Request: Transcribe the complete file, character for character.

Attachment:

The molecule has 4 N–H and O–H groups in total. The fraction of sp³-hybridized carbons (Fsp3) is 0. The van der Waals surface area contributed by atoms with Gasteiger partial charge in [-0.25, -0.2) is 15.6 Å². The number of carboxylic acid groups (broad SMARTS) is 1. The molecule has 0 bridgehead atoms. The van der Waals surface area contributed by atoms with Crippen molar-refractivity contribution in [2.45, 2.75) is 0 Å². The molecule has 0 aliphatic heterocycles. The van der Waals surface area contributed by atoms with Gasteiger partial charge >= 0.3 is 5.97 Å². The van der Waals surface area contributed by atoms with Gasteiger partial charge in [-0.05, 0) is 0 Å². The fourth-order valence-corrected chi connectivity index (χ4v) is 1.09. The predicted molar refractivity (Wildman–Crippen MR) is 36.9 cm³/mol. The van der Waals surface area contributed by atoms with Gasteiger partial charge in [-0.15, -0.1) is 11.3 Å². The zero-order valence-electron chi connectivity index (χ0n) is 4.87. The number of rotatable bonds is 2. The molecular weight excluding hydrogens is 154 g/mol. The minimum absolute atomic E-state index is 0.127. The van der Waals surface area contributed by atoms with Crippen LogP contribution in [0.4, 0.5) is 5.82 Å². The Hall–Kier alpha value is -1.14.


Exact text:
The molecule has 4 N–H and O–H groups in total. The fraction of sp³-hybridized carbons (Fsp3) is 0. The van der Waals surface area contributed by atoms with Gasteiger partial charge in [-0.25, -0.2) is 15.6 Å². The number of carboxylic acid groups (broad SMARTS) is 1. The molecule has 0 bridgehead atoms. The van der Waals surface area contributed by atoms with Crippen molar-refractivity contribution in [2.45, 2.75) is 0 Å². The molecule has 0 aliphatic heterocycles. The van der Waals surface area contributed by atoms with Gasteiger partial charge >= 0.3 is 5.97 Å². The van der Waals surface area contributed by atoms with Gasteiger partial charge in [-0.05, 0) is 0 Å². The fourth-order valence-corrected chi connectivity index (χ4v) is 1.09. The predicted molar refractivity (Wildman–Crippen MR) is 36.9 cm³/mol. The van der Waals surface area contributed by atoms with Gasteiger partial charge in [-0.15, -0.1) is 11.3 Å². The zero-order valence-electron chi connectivity index (χ0n) is 4.87. The number of rotatable bonds is 2. The molecular weight excluding hydrogens is 154 g/mol. The minimum absolute atomic E-state index is 0.127. The van der Waals surface area contributed by atoms with Crippen LogP contribution in [0.4, 0.5) is 5.82 Å². The Hall–Kier alpha value is -1.14.